In 2007, while still racing NASCAR full-time Gordon became the first American to win a Stage in the Legendary Dakar Rally. Gordon has competed in “the world’s most difficult race” representing the United States 14-times, claiming 10 stages wins and a third-place overall.
In addition to his racing, Gordon is one of the most influential people in the off-road industry. In 2018, he launched a UTV he designed exclusively for Arctic Cat/Textron. The much-anticipated Wildcat XX design was based off the years of Gordon’s experience and knowledge in off-road racing. With positive reviews and results, the Wildcat XX was voted UTV of the Year for 2018.
Robby Gordon career highlights include 19-time Stadium SUPER Trucks Winner, seven-time SCORE International Champion, 1986-90, 1996, 2009, BITD Grand Champion, 2012, three-time Baja 1000 winner, 1987, 1989, 2006, four-time Baja 500 winner, 1989, 1990, 2005, 2013, first American to win Stage in Dakar Rally, 2007, ten Dakar Rally stage victories, third place overall finish in Dakar Rally 2009, won very first off-road race entered Vegas to Reno 500, two-time Mickey Thompson Grand National Sport Truck Series Champion, one Central Europe Rally Special win, 2008 CER Stage 5, X Games Austin Silver Medal Winner in Off-Road Truck 2015, and X Games Austin Bronze Medal Winner in Off-Road Truck 2014.
Other Notable Accomplishments include four consecutive class wins in the Rolex 24 Hours at Daytona, three consecutive class wins in the 12 Hours of Sebring, three NASCAR Monster Cup Victories: New Hampshire Motor Speedway, 2001; Sonoma Raceway, 2003; Watkins Glen, 2003, NASCAR Xfinity Series Win: Richmond International Raceway, 2004, first driver to sweep both NASCAR Road Courses in the same year, two CART Victories, Phoenix International Raceway, 1995; and Detroit Belle Isle Grand Prix, 1995, Indianapolis 500: Three top-five and five top-10 finishes in 10 starts, and attempted the “Double Duty” four times, racing the Indy 500 and Coca Cola 600 in the same day (one of four drivers).
It took a driver from a small island country in the Irish Sea to help put Rally back on the map in the United States. David Higgins was born in 1972 on the Isle of Man, the country famous for motorsports. David’s grandparents and parents have all been successful rally drivers, and David’s brother Mark is an accomplished rally driver in his own right. His children started kart racing and they have been successful, winning many local races.
Many people are unaware that Rally is a category at ORMHOF, something that Higgins’ induction is sure to change. David Higgins joins John Buffum as a Rally inductee in the Off-Road Motorsports Hall of Fame, and deservedly so. Buffum was inducted fifteen years ago, in 2004. While Buffum was dominant throughout the 1970s and 80s, retiring at the end of his undefeated 1987 year in the United States, Higgins has set the 21st Century Rally world on fire matching Buffum’s fete of the perfect undefeated season, winning all eight rounds of the Rally America National Championship in 2015. There is no driver more dominant in U.S. Rally today than Higgins.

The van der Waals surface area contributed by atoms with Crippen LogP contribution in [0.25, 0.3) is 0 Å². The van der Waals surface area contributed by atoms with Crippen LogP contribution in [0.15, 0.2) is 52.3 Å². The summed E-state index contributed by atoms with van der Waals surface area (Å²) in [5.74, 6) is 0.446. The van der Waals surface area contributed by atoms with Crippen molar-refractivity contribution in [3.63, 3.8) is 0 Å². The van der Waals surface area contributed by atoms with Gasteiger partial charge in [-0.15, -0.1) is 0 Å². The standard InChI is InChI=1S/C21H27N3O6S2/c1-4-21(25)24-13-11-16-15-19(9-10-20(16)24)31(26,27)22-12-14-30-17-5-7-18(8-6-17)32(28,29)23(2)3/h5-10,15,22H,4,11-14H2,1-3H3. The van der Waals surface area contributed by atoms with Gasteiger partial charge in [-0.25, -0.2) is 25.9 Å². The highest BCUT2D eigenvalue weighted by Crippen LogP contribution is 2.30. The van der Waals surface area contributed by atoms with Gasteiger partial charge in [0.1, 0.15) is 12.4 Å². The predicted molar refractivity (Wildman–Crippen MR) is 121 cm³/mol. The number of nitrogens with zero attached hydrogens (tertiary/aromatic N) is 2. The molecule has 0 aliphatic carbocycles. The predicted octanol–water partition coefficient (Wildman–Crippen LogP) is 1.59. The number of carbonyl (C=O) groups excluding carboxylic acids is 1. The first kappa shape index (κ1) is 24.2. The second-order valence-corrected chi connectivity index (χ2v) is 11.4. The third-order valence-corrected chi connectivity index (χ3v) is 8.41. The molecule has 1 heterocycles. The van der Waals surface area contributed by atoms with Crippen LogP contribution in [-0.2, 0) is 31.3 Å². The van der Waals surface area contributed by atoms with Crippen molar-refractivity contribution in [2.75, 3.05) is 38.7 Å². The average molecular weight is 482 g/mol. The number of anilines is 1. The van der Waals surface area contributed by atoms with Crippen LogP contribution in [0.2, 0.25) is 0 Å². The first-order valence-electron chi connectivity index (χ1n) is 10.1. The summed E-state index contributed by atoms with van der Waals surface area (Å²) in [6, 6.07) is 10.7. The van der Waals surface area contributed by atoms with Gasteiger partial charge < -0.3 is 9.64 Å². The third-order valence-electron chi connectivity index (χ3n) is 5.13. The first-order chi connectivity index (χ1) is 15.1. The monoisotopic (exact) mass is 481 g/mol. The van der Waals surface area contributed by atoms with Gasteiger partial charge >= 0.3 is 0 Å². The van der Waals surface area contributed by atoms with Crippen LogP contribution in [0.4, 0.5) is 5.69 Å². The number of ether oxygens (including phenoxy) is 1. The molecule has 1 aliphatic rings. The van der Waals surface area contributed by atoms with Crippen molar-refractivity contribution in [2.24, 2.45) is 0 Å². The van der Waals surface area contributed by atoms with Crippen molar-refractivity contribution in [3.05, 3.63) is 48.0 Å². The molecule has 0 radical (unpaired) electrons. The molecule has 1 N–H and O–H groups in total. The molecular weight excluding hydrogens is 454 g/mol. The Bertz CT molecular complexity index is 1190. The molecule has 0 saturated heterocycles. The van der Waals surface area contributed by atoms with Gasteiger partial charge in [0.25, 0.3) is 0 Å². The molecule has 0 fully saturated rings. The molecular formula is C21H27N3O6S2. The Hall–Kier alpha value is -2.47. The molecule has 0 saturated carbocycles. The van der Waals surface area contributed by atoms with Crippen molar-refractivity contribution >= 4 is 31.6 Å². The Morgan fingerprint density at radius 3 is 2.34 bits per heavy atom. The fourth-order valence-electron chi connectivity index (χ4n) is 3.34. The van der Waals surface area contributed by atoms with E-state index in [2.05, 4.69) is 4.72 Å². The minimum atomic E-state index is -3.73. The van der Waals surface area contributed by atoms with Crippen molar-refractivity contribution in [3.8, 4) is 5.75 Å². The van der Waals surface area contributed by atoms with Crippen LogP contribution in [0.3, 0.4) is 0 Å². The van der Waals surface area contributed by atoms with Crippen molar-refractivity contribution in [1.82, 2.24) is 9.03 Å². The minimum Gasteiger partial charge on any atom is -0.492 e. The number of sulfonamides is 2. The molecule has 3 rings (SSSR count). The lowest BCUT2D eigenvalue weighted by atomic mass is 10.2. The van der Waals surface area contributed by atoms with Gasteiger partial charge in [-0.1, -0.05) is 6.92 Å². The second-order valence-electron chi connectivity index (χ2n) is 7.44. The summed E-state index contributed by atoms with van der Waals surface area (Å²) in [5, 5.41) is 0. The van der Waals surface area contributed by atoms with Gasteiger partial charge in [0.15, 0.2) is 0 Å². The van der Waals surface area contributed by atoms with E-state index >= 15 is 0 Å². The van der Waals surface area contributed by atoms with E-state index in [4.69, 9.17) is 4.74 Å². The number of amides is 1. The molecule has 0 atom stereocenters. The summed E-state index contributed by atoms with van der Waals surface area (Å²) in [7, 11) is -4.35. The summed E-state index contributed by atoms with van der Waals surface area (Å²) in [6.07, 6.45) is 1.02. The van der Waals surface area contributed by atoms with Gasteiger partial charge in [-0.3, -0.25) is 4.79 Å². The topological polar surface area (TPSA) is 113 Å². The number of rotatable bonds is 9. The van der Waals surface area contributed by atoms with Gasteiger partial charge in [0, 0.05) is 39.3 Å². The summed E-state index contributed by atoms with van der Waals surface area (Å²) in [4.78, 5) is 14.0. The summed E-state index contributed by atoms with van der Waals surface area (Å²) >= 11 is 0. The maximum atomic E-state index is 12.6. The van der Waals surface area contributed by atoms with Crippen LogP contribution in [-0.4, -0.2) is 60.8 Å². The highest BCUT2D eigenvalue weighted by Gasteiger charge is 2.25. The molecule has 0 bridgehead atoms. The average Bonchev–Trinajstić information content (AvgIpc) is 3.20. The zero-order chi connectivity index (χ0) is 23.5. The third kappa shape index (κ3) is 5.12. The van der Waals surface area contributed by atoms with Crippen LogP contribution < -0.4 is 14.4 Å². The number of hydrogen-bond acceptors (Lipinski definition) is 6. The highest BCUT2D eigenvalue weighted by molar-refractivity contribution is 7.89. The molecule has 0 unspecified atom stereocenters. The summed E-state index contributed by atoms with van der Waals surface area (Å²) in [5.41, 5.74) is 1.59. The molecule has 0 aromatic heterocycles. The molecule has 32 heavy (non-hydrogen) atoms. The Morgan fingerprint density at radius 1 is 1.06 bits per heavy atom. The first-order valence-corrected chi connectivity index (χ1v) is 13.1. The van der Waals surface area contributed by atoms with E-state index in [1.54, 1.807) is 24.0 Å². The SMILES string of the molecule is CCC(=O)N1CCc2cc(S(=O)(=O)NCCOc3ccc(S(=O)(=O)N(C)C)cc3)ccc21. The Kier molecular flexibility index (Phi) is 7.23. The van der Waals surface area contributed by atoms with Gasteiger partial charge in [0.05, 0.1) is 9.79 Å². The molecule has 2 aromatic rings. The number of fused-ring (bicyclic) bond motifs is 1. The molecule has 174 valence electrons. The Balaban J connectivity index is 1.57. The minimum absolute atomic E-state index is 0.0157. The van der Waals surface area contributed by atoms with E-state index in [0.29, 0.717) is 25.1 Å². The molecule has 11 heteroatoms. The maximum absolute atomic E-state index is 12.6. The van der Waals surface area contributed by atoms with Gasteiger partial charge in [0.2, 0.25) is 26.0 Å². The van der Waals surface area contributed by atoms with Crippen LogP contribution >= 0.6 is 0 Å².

David is a well-respected performance driving instructor as well and when he isn’t racing in the states, he often travels the world doing one-on-one rally coaching to drivers of every level.
Steve Morris has been a pioneer and advocate for the Recreational Four Wheeling community since the purchase of his first Jeep in 1954, a Willys CJ2A. His passion for off-road started as family recreation, then moved into business as an employee of the Jeep Corporation in Detroit, and later as a Jeep dealer. Morris continued to follow his passion for off-road, moving into the role of advocate for off-road recreation and public land access for California and Nevada.
Morris saw a need for an agency that would protect and represent the rights and needs of the off-road community. He was instrumental in the development and formation of the California Association of 4WD Clubs (Cal4Wheel) in 1959. He served on the board as the first Cal4Wheel president and helped develop the by-laws that the organization still follows today. The Cal4Wheel Win-A-Jeep promotion is a major fundraiser since the early days of the organization that continues to this day.
Steve Morris participated in many early Jeep events, including the first-ever competition at Pismo Beach. He was a pit crew member at The Mint 400 in Las Vegas and organized and competed in early Hill Climbs and Jeep Pulls in South Lake Tahoe hosted by the Lake Tahoe Hi-Lo’s, the club he helped get started in 1966.
The Class of 2019 will be inducted in a ceremony on November 3rd, 2019 at the South Point Hotel and Casino in Las Vegas. Tickets are on sale now and can be purchased on the Off Road Motorsports Hall of Fame’s website.